Impedance audiometry is performed by physicians to determine the functioning of the middle ear. Bear in mind, this test does not gauge a child's hearing, but instead helps detect pressure changes in the middle ear. This test can be difficult to perform in toddlers, as it requires that the child remains very still without crying, talking or fidgeting.
Impedance audiometry will also verify the state of the tympanic membrane. The other purpose of the test is to assess acoustic reflex pathways including the auditory brainstem and the cranial nerves. This test, however, does not evaluate auditory sensitivity directly.
Acoustic impedance is considered to be a response to acoustic immittance. Acoustic immittance refers to the measurement of air pressure or energy flow in the eardrum, tensor tympani, ossicular chain, ear canal, cochlea, and brainstem. The mass, resistance, and mobility of the middle as well as the outer ear systems influence the tympanometry test.
There are several acoustic impedance tests including tympanometry, perilymphatic fistula, thresholds of acoustic reflex, and Eustachian tube function. These tests help in determining the functioning of the central auditory systems, and can determine conditions like Eustachian tube dysfunction, tympanic membrane hypermobility, tympanosclerosis, middle ear effusion, Otosclerosis, glue ear, brainstem disorders, or even hearing loss.
Tympanometry tests measure sounds reflected from the tympanic membrane even as the physician adjusts the pressure of air in the ear canal. In particular, Tympanometry evaluates the middle and outer ear systems, as well as the Eustachian tube.
A probe with a flexible and soft tip is inserted into the ear canal to obtain an airtight seal. The probe tone in the ear canal is usually 226 Hz and the external ear canal air pressure is varied from +200 to -400 decapascal (daPa). From the middle ear, the acoustic transmission is most when the air pressure in the ear canal and middle ear is equal. This is also referred to as a compliance peak. Mobility is indicated by the height of the compliance peak; low compliance indicates stiffness of the middle ear and tympanic membrane.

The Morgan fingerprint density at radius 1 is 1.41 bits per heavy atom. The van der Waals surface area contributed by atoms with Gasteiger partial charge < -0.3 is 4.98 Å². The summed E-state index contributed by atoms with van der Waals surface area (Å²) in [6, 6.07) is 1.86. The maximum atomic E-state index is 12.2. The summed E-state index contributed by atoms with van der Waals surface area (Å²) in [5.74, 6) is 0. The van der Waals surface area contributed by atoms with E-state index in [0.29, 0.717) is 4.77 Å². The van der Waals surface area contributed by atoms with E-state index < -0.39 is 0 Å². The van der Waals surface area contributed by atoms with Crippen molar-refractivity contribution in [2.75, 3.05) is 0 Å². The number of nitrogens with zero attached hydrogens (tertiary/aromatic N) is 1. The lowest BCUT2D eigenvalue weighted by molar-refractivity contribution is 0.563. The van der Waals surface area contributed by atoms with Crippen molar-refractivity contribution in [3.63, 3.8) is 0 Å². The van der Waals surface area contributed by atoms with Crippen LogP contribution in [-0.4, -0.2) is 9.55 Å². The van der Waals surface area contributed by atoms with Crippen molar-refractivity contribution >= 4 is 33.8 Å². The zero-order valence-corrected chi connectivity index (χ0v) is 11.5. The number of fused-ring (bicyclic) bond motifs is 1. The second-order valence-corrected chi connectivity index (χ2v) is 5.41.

The Jerger system classifies tympanograms. In this system the response recorded can be classified into three types: type A, type B and type C.
A type A response implies normal functioning of the middle ear, although this result could also occur in the early stages of Otosclerosis ears. Compliance peak in type A recordings is -150 to +100 daPa while immittance is 0.2-2.5 milliohms. A type B response indicates a flat trace, i.e. no immittance or compliance peak was observed. A type B response where the ear canal volume is normal implies otitis media. Type B where the ear canal volume is small could be the result of wax or debris occluding the ear canal, or the probe getting squished on the ear canal side, and a Type B response where the ear canal volume is large can be the result of a hole in the tympani membrane.
A type C response is indicative of pressure in the middle ear being negative; this could be caused by otitis media, either in the resolving or developing stage. A type C response could also be the result of Eustachian tube dysfunction.
For infants younger than 7 months, a low frequency tympanometry is best avoided as their ear canal cartilage is too soft and can lead to incorrect tympanometric results. In fact, research is still in progress to develop an accurate immittance audiometry for infants.